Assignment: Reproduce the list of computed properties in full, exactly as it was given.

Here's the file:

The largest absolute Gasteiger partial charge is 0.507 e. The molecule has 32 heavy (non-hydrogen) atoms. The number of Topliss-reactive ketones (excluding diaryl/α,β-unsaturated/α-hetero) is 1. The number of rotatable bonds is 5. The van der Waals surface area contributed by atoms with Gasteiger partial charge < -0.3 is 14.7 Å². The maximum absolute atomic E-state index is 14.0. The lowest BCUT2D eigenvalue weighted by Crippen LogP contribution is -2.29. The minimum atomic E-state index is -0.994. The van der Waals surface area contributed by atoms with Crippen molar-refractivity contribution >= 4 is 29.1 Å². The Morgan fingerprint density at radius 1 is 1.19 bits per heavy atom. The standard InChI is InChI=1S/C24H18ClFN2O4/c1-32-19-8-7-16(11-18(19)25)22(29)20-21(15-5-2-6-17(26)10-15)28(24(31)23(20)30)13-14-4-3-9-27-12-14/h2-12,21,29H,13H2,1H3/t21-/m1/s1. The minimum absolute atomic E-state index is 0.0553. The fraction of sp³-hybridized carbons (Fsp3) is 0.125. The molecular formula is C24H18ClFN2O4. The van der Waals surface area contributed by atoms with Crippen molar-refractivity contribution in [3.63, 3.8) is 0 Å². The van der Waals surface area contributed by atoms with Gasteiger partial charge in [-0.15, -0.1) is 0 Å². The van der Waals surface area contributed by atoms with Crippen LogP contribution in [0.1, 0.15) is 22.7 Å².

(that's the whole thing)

The largest absolute Gasteiger partial charge is 0.507 e. The molecule has 32 heavy (non-hydrogen) atoms. The number of Topliss-reactive ketones (excluding diaryl/α,β-unsaturated/α-hetero) is 1. The number of rotatable bonds is 5. The van der Waals surface area contributed by atoms with Gasteiger partial charge < -0.3 is 14.7 Å². The maximum absolute atomic E-state index is 14.0. The lowest BCUT2D eigenvalue weighted by Crippen LogP contribution is -2.29. The minimum atomic E-state index is -0.994. The van der Waals surface area contributed by atoms with Crippen molar-refractivity contribution >= 4 is 29.1 Å². The Morgan fingerprint density at radius 1 is 1.19 bits per heavy atom. The standard InChI is InChI=1S/C24H18ClFN2O4/c1-32-19-8-7-16(11-18(19)25)22(29)20-21(15-5-2-6-17(26)10-15)28(24(31)23(20)30)13-14-4-3-9-27-12-14/h2-12,21,29H,13H2,1H3/t21-/m1/s1. The minimum absolute atomic E-state index is 0.0553. The fraction of sp³-hybridized carbons (Fsp3) is 0.125. The molecular formula is C24H18ClFN2O4. The van der Waals surface area contributed by atoms with Crippen molar-refractivity contribution in [3.63, 3.8) is 0 Å². The van der Waals surface area contributed by atoms with Gasteiger partial charge in [-0.15, -0.1) is 0 Å². The van der Waals surface area contributed by atoms with Crippen LogP contribution in [0.1, 0.15) is 22.7 Å².